“We didn’t realize we were making memories, we just knew we were having fun.”
The Chrysalis School is a bustling environment. Each day is structured with school, therapy, daily responsibilities and connection. Life is more than a routine, connection is made and found in these day to day activities. Celebrating a home life is something we find pride in, whether it is talking over dinner, connecting one on one, helping each other with chores, or finding fun in everyday life. We are constantly connecting by sharing joy and struggles. We also value the importance of making time for each other, and each Sunday afternoon we do just that. No matter how busy the semester is, or how hectic the day or week has been, we know that we all have this time to simply spend with each other. We call this family time.
At the Lakehouse residence (one of the houses at Chrysalis), we regularly discuss what the evening’s family time will be in our afternoon house circle. The students make suggestions and requests, the staff members will discuss and decide what the activity will be. We have played charades, getting to know you games, cards, had lip sync battles and shared funny life events. A few weeks ago, led by a student looking for more of an adventure, the group requested a trip to Glacier National Park. Every summer, we spend a week at Glacier where we camp, hike and do service work with the entire campus. On some occasions, the adventure team may take small groups to Glacier for day hikes. The girls were looking to visit as a house and wanted it to be simple. They wanted to bond over music and a road trip, many had not gone to the “peak” at the Sun Road and wished to simply enjoy the essence of Glacier in the fall. This took planning and consideration, a trip to Glacier requires a full day and the staff team knew it would be a hectic morning to get the house cleaned and everyone fed. Sundays also include homework time, social phone calls, and valued free time. This request required everyone to be flexible and give their time to each other.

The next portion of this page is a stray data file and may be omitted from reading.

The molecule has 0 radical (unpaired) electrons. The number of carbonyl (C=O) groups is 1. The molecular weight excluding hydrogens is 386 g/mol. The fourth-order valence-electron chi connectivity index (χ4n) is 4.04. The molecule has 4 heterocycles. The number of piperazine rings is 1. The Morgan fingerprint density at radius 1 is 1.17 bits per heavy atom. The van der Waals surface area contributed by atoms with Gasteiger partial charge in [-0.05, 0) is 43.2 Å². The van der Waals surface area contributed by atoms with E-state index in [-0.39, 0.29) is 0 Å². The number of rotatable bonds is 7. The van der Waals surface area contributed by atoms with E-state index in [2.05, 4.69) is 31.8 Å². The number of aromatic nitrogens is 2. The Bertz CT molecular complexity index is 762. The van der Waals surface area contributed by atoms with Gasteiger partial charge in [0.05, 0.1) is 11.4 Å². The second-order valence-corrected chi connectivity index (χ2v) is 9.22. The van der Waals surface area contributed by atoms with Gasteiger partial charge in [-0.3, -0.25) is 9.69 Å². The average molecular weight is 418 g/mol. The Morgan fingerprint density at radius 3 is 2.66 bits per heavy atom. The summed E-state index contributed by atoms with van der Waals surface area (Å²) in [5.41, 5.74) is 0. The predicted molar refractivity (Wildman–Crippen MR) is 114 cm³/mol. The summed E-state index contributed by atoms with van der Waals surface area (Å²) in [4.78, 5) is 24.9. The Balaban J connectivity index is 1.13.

We decided that the next Sunday would be the best opportunity to allow planning and still make it to the top before the section of Going to the Sun Road that led to Logan’s Pass closed for the season. The weather was questionable until the day of, the forecast was calling for a 60% chance of snow and dangerous road conditions. The morning of the trip, the weather turned around to a beautiful, clear and almost warm day.
Heading out to Glacier National Park
The day of the trip there was excitement in the air as the girls collected their road trip music, and we carried that energy with us out the door. The trip to Glacier is about 90 min from Eureka, plenty of time to share music and sing loudly. Once at the park, we rolled through the gate, made a pit stop for the bathrooms and continued on what is a usually congested Going to the Sun Road. Visiting the park this time of year is a special treat for local folks. Absent of the overwhelming number of tourists, the roads and trails are quiet and the parking areas are scattered with cars in the off season. The park smells of Tamarack trees turning gold, preparing for the harsh Montana winter. There was a chill in the air, reminding us that feet of snow will soon be covering the seasonal roadways and ice will limit access to much of the park’s natural beauty. At the first stop, the group collectively took a deep breath and the feeling of gratitude was palpable. As the van climbed the 3,300 feet over the next 30 miles, past the Weeping Wall and Bird Woman Falls, a few of the passengers chose not to peer over the intense drops and focused on the sights ahead. The once loud van became hushed by the scenery. The music was turned to a calming and inspiring melodic beat. Near the top, one of the girls requested a stop at a lookout near Logan’s Pass. This was a common stop during her family’s visits and held memories she wanted to share with us. We exited the van, stretched our legs and started the walk to the viewing area. It felt natural to wait for everyone to exit the van before we started the journey, no one needed a reminder and many walked arm in arm. We felt like a family. On the way in there was excitement as a mountain goat was spotted high on a cliff, standing on a narrow shelf, seemingly suspended by ropes. There was no time limit for this stop, and several selfies later we left as a group as naturally as we arrived. We continued to the Logan’s Pass visitor’s center. The parking lot almost empty and the center closed for the season, it felt like we had the park to ourselves. We stayed until we were too cold to be outside anymore and the van felt once again like a place to bond over music and just be with each other.
It turned dark quickly on the way home, the van was quieter and just as happy. The music softer and the questions many. The ride back turned into the students asking the staff more about their personal stories. On campus, the focus is primarily on how we, as staff, get to know the girls. As a staff team, we are here for the students and there is very little focus on us. This unique experience was not lost on this staff member as this casual family trip turned into a bonding experience that has forged a much deeper connection.
Chrysalis provides a house, the staff and students are what make it a home.
~by Jenna Bronson, Residential Staff